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When scientists get information overload

People in lab coats look up at an enormous stack of papers.
Illustration: Sarah Grillo/Axios

Science is moving at a dizzying pace: around 2.5 million scientific journal articles are published a year around the world, and still the volume keeps climbing. But rather than propel science at an increasing clip, the flood has created information overload — and threatens to hold back progress.

The big picture: We have written about how artificial intelligence and faster computing are allowing scientists to go after much bigger problems. But part of the problem is also the more mundane task of simply keeping up with their field in an age of too much data.

Scientists spend a lot of time reading each others’ work. In order to do useful research, they need to know what else is going on: the day’s trends, techniques, and outstanding questions.

  • But the sheer volume means no one can read all the relevant work.
  • Nor can anyone realistically find only the best papers.

This sets up an impossible choice, says Doug Raymond of the Allen Institute for Artificial Intelligence: A scientist can take the time to understand where her field stands, and risk getting scooped, or publish fast with possibly only incremental results.

So several new projects are using AI to cast a wide net, searching the internet for interesting scientific papers that may have otherwise been buried.

  • Mikey Fischer, a Stanford PhD student, created Assert, a site that shows 10 papers at a time, scored by how much they are discussed by influential Twitter accounts and whether their authors published their computer code.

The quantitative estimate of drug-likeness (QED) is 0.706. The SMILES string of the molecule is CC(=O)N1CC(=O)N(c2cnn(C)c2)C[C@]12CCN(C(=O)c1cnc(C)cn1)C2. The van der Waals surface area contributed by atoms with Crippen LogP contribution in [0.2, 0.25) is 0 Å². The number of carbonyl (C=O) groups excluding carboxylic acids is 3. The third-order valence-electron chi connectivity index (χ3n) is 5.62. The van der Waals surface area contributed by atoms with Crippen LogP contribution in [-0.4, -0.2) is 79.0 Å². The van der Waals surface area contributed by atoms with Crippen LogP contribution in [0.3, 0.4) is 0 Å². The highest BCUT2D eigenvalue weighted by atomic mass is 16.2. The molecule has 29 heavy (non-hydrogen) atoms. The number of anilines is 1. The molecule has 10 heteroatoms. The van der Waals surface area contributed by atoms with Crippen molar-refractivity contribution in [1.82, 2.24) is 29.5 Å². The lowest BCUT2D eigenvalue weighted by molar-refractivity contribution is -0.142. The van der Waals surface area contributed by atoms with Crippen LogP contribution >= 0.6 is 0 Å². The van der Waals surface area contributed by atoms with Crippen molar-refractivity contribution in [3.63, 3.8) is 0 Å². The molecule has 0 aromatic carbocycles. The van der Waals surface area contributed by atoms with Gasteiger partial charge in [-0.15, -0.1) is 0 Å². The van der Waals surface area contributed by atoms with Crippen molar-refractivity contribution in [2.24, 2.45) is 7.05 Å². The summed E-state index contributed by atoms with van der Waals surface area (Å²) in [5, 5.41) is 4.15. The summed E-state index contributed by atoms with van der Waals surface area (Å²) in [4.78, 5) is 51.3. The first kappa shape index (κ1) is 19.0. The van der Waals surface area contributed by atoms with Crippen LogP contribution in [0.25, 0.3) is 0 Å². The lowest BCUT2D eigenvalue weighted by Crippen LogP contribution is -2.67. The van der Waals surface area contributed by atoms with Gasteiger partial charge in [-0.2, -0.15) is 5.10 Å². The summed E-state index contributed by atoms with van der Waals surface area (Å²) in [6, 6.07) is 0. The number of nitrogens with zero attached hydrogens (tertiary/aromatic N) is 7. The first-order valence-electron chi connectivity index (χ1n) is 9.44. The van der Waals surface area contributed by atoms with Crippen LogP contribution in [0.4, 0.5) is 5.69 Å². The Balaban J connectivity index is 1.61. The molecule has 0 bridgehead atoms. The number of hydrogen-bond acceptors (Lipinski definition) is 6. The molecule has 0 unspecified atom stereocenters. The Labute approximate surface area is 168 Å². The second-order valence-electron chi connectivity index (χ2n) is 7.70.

• Andrew Mauboussin, a Twitter data scientist, wrote PCA News, a feed that searches for tweets about AI-related papers, scoring them based on likes and retweets, the quality of replies, and the influence of the account.
  • The Allen Institute yesterday announced improvements to Semantic Scholar, a popular search engine for academic research. Now, the site shows tweets, videos, presentations, news stories, and computer code next to research.

By turning away from the traditional peer-review system, these new projects reward research that sparks online buzz, and is verifiable by other scientists.

  • "I want a kid in their garage to publish a paper and for it to have impact," says Fischer.
  • Raymond, who manages Semantic Scholar, said the new approaches are "making it easier for new scientists to break through with high-impact and high-risk research in fields where there is just an overwhelming amount of publications to sift through."

But, but but: The rigors of peer review can’t be replaced by 240 characters, and social media can be as much of an echo chamber as the ivory tower.

  • Just because a paper is trending on Twitter “does not mean it is high quality science,” said Mauboussin.
  • A focus on Twitter chatter means researchers with a large following will see a disproportionate boost.
  • Assert aims for a middle ground by soliciting simple feedback: Readers can rate papers on their quality, leave comments, and ask researchers questions.
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